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The Daily Wildcat

The Daily Wildcat


Festival aims to teach community about Chinese culture and health


The UA’s Confucius Institute will host the Chinese Culture Festival, beginning this Saturday, Sept. 22 with Chinese Health Day at the DeMeester Performance Center in Reid Park.

Cynthia Thomson,the director for the Canyon Ranch Center for Prevention and Health Promotion, said that the idea behind the festival is to teach members of the community about Chinese culture while also informing them about health.

The UA’s Confucius Insitute aims to use the festival to enhance people’s understanding and appreciation of Chinese language and cultural heritage, added Zhao Chen, the institute’s co-director and public health professor.

“The festival is really developed to meet our people’s needs,” Chen said. “The community is extremely interested in how to be healthy and how the Eastern and Western medicines connect. Our aim is to bring in the Eastern culture and language and get people more involved with healthy lifestyle.”

On Saturday, 14 booths will offer a range of information on Chinese culture, alongside interactive events for both adults and children. With free admission to the event, it is also an opportunity to get free admission to the Reid Park Zoo, Chen said.

The weeklong event aims to advance friendly and productive relations between the U.S. and China.

“It is important to me to be a part of the Confucius Institute because it gives me the chance to become a part of an organization that seeks to minimize the gap between two different cultures,” said Luchie Javelosa, a marketing senior and intern at the institute.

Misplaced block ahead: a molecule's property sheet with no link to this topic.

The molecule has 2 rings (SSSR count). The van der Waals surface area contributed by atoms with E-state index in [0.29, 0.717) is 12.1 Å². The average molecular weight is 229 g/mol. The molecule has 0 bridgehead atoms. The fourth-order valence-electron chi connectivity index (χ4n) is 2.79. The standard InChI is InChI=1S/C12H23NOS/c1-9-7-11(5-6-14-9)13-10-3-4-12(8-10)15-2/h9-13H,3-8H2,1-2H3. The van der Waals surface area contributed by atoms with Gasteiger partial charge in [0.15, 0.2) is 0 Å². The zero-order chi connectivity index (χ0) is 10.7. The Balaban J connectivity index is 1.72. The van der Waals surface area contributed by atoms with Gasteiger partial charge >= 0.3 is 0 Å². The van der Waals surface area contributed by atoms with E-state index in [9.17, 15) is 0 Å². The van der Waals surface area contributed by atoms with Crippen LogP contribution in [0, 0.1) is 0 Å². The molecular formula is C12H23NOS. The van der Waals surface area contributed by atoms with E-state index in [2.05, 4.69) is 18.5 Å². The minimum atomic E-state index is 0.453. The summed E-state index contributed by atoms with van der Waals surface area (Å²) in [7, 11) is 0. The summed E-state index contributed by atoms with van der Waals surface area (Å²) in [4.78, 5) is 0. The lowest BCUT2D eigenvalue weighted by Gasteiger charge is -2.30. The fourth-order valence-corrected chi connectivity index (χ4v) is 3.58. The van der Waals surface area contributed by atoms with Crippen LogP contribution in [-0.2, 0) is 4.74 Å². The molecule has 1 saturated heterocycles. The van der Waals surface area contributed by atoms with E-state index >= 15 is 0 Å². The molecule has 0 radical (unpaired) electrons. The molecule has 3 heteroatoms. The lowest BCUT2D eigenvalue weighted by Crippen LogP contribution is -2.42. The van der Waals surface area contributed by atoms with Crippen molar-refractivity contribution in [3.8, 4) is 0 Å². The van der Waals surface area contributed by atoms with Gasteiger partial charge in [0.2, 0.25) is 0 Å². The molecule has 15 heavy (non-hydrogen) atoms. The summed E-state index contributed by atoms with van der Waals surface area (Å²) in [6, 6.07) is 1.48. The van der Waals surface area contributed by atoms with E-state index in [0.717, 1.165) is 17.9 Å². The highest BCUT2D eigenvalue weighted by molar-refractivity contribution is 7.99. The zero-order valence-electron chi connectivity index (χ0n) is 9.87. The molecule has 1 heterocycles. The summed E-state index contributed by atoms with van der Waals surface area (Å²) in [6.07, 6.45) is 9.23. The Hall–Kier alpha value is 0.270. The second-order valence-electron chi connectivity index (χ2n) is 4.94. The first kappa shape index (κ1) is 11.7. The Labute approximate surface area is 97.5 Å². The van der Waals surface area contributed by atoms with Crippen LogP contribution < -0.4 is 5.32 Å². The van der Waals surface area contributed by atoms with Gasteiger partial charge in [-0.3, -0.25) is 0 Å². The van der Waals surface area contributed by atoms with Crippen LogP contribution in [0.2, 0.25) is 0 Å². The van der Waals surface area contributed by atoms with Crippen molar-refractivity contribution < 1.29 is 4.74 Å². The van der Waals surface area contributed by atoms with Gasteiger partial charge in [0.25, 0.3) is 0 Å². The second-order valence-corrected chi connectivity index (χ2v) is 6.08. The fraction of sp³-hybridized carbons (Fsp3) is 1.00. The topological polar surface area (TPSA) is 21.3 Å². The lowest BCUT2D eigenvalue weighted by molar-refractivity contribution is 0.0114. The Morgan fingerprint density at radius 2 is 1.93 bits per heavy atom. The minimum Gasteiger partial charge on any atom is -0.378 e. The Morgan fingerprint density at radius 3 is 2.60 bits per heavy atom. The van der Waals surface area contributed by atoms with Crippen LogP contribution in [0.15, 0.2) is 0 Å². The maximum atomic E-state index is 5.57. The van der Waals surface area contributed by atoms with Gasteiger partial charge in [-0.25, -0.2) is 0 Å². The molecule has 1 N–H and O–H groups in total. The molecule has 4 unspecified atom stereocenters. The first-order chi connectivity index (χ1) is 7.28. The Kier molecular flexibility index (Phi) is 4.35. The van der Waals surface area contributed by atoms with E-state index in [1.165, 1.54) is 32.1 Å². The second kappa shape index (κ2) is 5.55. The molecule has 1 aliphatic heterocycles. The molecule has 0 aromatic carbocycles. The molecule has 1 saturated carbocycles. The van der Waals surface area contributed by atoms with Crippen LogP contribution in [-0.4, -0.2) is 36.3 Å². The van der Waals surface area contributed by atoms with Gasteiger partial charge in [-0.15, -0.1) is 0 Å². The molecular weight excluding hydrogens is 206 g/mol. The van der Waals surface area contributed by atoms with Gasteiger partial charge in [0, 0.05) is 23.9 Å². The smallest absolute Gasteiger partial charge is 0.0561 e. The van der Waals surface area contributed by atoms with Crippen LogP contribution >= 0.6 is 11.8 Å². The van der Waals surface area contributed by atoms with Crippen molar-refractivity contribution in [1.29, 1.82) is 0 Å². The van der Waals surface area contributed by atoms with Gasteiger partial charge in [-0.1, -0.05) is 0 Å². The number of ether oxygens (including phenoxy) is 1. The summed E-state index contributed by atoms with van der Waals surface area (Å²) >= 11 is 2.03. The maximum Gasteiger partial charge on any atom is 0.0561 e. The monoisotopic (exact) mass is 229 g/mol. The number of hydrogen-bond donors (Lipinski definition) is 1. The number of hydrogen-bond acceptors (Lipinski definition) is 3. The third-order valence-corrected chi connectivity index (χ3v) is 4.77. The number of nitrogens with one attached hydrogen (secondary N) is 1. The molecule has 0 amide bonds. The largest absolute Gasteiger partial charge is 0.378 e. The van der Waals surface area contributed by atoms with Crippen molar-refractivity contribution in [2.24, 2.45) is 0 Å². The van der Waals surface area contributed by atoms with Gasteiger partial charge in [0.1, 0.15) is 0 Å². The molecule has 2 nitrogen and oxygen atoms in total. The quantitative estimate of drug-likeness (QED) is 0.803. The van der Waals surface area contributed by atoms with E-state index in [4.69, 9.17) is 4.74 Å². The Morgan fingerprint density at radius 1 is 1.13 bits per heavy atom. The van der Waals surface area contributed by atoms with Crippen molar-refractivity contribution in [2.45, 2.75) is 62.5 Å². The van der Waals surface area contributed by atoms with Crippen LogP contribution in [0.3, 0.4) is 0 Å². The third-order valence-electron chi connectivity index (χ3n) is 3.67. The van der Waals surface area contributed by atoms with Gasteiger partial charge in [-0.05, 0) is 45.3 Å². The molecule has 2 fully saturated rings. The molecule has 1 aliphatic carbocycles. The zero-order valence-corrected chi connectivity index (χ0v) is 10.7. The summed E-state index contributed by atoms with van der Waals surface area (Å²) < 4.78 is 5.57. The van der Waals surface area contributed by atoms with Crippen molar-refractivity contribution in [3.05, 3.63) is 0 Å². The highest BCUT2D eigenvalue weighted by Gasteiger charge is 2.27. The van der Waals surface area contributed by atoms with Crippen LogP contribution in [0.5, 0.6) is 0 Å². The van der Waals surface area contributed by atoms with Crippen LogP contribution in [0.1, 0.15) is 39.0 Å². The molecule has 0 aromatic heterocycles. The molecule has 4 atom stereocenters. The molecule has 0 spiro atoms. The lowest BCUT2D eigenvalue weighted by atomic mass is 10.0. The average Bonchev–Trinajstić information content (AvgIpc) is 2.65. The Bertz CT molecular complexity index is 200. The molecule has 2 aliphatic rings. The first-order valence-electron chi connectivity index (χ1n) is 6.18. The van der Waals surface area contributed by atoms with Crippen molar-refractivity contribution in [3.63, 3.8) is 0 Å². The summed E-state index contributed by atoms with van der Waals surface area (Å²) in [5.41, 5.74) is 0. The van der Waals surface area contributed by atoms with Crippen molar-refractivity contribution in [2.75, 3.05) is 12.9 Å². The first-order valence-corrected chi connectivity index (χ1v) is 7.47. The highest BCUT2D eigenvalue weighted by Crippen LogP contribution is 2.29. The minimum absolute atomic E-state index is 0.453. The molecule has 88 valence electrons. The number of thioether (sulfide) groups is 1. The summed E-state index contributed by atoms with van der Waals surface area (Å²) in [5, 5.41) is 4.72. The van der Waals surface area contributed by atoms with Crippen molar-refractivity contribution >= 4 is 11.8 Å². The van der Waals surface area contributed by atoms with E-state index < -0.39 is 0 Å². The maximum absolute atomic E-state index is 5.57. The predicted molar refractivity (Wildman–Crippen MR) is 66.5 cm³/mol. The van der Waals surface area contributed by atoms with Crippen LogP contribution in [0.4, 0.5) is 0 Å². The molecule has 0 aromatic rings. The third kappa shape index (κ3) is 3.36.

“It is also exciting to be apart of a growing institute and helping them achieve their goals and mission while learning all about the Chinese culture.”

Additionally, there will be performances by martial artists and tai chi masters Junmin Zhao and Junjie Feng from Shaolin, China, who performed in the opening ceremony of the 2008 Beijing Olympic Games. Those performances will take place from 3 to 5 p.m. on Sunday in the Student Union Memorial Center Grand Ballroom.

Public health ambassadors will be conducting health screenings and visitors can pick up a free copy of the “Healthy Chinese Cookbook,” a collection of recipes by Tucson’s Chinese community.

“I have always been fascinated and intrigued by different cultures and traditions,” Javelosa said. “Being a Filipina, there is a lot of Chinese influence in my culture. It is great to learn more about where these influences originated from and seeing how these culture adaptations have been modified over time.”

The festival will end with a concert on Sept. 30, at 7 p.m. in the UA Crowder Hall, where visitors can experience traditional Chinese music, Chinese folk songs and choral masterworks by the UA School of Music and the Tucson Sino Choir.

“With over 800 Chinese students at UA from China, we have a very strong connection with China as far as an academic exchange,” Chen said. “Come enjoy the culture and take home a healthy message.”

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